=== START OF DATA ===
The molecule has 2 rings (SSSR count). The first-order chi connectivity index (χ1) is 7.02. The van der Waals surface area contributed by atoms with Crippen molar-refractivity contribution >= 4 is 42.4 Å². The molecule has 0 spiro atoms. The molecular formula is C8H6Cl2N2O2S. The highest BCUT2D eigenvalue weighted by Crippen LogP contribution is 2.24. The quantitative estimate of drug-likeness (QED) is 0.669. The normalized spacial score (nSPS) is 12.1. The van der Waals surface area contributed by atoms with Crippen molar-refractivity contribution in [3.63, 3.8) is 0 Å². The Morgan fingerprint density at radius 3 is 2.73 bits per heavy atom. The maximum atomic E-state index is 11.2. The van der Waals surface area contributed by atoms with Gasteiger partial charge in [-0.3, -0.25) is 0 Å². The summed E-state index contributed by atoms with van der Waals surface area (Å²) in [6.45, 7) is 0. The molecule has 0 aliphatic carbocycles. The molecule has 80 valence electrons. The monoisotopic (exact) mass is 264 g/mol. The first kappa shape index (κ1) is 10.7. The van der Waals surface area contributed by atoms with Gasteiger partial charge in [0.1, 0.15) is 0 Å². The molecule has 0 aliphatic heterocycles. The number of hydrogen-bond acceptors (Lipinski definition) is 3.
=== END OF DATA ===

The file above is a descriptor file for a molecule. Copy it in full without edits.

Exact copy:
The molecule has 2 rings (SSSR count). The first-order chi connectivity index (χ1) is 7.02. The van der Waals surface area contributed by atoms with Crippen molar-refractivity contribution >= 4 is 42.4 Å². The molecule has 0 spiro atoms. The molecular formula is C8H6Cl2N2O2S. The highest BCUT2D eigenvalue weighted by Crippen LogP contribution is 2.24. The quantitative estimate of drug-likeness (QED) is 0.669. The normalized spacial score (nSPS) is 12.1. The van der Waals surface area contributed by atoms with Crippen molar-refractivity contribution in [3.63, 3.8) is 0 Å². The Morgan fingerprint density at radius 3 is 2.73 bits per heavy atom. The maximum atomic E-state index is 11.2. The van der Waals surface area contributed by atoms with Gasteiger partial charge in [-0.3, -0.25) is 0 Å². The summed E-state index contributed by atoms with van der Waals surface area (Å²) in [6.45, 7) is 0. The molecule has 0 aliphatic carbocycles. The molecule has 80 valence electrons. The monoisotopic (exact) mass is 264 g/mol. The first kappa shape index (κ1) is 10.7. The van der Waals surface area contributed by atoms with Gasteiger partial charge in [0.1, 0.15) is 0 Å². The molecule has 0 aliphatic heterocycles. The number of hydrogen-bond acceptors (Lipinski definition) is 3.